It would of course be fatally easy to say that he fell in love with theatre, for the truth of the matter is that Nandun fell in love with a great many other things: “I didn’t merely move on to the stage. I realised my potential in literature and language. There’s no real division within the performing arts, and so theatre, despite being the most ‘live’ of the arts out there, is connected in more ways than one to the written word. That’s probably the most illuminating point I took in during my last few years at Ananda.”

His school had “baptised” him, needless to say. He moved on rather quickly thereafter. Having acted in King Lear, he took to Shakespeare. He also got into contemporary theatre. He read books and he immersed himself in his craft while pursuing his studies (in law). He familiarised himself with characters from plays that hadn’t and haven’t been staged in Sri Lanka, like Marlowe’s Edward II (“It’s a pity Marlowe hasn’t been properly introduced to audiences here”). He was initially involved with AnandaDrama, but soon enough he was with other established movers and shakers of the industry: in Ruwanthi de Chickera’s Grease Yaka and in Jehan Aloysius’ Bengal Bungalow, the latter staged earlier this year and both of which I unfortunately missed.

In an industry where money is the least concern (well, theoretically) and talent and merit the only entry password, how has he felt about these last few years? Nandun has his views on the theatre and all guesses are that not everyone may agree with them. But one thing stands out: he believes in the role of the actor so strongly that he’s become an authority on the subject. I prodded him. He opened up.

“Well, first and foremost, actors can only emulate reality. There’s more than one reason for this of course, including the fact that in the theatre, you are always in communion with the audience. You can’t project reality, you can only reflect it. Reflections are imperfect. So are actors. I for one am not entranced by this school of thought that emphasises on fidelity to realism as the baptism of fire for aspiring actors, not because there's no substance in that but because in this industry, we are yet to reach a point where we can turn back and say, ‘Enough with this illusion, the show’s over and I am not acting anymore!’”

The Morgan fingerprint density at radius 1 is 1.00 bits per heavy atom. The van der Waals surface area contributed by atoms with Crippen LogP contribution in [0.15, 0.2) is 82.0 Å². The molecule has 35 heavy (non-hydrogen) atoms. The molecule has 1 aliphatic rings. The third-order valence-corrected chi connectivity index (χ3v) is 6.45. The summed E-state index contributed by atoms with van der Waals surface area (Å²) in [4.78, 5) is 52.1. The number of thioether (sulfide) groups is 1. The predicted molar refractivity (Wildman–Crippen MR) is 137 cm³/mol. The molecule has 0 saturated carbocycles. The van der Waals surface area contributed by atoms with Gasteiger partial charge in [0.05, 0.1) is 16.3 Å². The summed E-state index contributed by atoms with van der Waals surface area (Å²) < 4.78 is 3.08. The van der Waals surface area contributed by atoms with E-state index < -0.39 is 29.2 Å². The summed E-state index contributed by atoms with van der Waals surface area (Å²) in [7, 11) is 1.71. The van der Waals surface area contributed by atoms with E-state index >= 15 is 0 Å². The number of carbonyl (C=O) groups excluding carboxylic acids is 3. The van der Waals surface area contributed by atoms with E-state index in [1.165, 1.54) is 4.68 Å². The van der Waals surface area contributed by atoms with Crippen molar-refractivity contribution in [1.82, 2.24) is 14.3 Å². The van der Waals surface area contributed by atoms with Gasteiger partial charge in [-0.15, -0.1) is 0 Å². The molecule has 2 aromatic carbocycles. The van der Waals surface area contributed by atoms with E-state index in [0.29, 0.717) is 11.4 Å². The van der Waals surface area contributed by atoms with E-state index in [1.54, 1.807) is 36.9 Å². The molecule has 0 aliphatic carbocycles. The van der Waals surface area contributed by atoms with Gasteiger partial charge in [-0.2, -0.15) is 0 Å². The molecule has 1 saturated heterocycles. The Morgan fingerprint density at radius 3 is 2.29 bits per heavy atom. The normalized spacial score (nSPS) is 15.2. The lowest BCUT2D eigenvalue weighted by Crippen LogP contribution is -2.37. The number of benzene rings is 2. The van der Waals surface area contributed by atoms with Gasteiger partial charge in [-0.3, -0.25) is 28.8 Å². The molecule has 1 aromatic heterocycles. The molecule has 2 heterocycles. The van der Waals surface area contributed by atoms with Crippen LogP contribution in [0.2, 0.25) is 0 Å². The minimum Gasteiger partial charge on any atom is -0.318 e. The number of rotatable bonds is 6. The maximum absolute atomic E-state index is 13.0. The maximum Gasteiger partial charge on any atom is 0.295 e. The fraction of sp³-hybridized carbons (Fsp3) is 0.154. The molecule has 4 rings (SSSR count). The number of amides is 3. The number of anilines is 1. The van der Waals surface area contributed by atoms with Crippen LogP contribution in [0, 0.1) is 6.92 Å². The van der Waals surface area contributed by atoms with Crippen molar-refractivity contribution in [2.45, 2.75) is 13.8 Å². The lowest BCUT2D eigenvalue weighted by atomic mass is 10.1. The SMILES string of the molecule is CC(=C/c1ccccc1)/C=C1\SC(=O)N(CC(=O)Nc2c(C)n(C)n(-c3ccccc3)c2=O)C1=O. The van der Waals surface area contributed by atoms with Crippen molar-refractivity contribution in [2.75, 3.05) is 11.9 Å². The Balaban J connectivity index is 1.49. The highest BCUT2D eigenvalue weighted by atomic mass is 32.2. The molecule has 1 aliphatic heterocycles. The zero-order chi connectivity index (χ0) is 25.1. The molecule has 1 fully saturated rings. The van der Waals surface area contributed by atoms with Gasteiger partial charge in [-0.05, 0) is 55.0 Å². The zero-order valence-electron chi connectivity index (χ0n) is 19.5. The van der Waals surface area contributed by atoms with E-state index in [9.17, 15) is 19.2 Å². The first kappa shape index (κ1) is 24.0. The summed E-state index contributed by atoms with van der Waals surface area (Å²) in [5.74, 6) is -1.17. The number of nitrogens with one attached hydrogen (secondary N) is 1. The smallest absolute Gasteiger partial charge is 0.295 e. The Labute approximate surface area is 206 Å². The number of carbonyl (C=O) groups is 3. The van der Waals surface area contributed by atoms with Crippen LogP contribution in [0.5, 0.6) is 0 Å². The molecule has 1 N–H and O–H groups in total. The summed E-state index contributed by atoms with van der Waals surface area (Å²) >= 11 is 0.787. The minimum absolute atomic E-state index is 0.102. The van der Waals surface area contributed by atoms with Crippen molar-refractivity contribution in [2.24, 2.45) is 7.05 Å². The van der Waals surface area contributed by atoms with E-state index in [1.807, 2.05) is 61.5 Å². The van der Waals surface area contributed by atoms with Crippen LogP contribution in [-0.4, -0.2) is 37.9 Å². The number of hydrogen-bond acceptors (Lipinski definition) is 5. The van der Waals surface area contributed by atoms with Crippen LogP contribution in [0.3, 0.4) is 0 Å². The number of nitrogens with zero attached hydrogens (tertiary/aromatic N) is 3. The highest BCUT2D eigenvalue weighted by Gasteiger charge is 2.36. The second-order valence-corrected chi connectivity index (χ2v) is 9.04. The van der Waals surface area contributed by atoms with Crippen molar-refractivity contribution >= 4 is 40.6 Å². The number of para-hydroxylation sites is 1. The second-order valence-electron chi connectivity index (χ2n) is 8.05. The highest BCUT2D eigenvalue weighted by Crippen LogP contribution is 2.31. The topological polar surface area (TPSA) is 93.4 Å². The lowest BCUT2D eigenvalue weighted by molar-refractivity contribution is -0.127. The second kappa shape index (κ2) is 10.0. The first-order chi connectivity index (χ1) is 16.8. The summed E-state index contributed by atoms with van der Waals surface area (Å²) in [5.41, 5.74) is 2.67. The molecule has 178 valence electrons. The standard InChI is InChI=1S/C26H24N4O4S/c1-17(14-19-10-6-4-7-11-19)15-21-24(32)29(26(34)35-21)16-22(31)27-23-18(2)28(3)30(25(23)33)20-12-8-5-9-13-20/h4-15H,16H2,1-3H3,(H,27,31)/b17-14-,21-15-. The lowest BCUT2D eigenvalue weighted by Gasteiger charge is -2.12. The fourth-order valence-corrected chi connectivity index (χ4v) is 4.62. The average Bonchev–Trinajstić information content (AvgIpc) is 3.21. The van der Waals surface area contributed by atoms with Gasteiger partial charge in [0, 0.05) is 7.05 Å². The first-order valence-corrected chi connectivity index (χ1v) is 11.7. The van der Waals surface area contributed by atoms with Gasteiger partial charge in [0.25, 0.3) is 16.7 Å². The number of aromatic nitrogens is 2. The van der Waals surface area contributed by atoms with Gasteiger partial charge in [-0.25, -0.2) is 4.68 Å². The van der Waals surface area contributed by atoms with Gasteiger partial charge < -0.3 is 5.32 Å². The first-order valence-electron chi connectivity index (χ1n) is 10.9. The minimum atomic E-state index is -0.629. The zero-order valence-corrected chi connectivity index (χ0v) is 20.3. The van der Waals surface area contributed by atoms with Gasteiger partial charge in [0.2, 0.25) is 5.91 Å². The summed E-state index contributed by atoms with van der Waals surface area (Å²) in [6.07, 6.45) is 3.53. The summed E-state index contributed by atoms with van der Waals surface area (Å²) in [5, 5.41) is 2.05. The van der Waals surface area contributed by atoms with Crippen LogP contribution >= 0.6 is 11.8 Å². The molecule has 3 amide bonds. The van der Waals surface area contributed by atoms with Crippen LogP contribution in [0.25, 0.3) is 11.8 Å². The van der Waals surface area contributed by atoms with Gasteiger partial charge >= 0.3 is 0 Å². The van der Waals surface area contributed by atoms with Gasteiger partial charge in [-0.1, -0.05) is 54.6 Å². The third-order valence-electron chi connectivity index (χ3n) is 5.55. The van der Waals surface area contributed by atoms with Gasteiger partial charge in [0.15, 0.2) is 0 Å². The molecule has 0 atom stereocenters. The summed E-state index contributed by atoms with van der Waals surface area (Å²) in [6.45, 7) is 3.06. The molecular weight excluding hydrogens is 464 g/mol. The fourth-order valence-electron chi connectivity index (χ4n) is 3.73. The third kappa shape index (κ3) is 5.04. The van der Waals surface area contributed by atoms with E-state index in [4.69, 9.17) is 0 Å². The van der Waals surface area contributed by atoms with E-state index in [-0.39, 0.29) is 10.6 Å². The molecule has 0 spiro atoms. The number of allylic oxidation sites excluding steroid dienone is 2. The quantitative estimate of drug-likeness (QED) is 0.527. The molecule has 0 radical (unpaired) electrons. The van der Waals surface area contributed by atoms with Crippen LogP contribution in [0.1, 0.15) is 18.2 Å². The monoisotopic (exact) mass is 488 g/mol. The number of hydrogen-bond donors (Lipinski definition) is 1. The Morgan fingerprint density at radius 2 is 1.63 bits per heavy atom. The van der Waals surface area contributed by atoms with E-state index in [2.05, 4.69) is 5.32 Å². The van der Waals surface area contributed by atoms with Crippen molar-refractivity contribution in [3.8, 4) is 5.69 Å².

Speaking for myself, I’d say he has a point and just as importantly, practises what he preaches. With other actors his age, you know where the performance begins and ends, but with Nandun you are never really too sure. He makes you think that he’s acting when he’s not. He makes you think that he’s moved on with his life when he has not. I doubt he himself bothers to differentiate between performance and reality, between illusion and truth, something he admits on his own account when he tells me, “People say I confuse life with art. The truth is I don’t know what my real self is. I project my roles into my social life. I compound many of them into one when interacting with people. Forgive me for it if you must, but that is how I have conducted myself as an actor.”

Can he aspire for more? Of course! Sure, he doesn’t think that life is art but he has gone a long way in proving that it is. He concedes ground to individualism, but he hasn’t privileged it to the extent where he loses his originality and metier. In short, he is well read, means well, knows his stuff and knows it well enough to spot out pretension from performance, and imitativeness from ingenuity. Will he move on to the Sinhala theatre soon? “That remains to be seen. I still have a long way to go, after all.” Indeed. And we will be there with him as he traverses that long, arduous way.

Jith was correct, we can conclude. He has no other model. Not because there isn’t any, but because he knows himself. As much as we do.

Written for: The Island YOUth, October 9 2016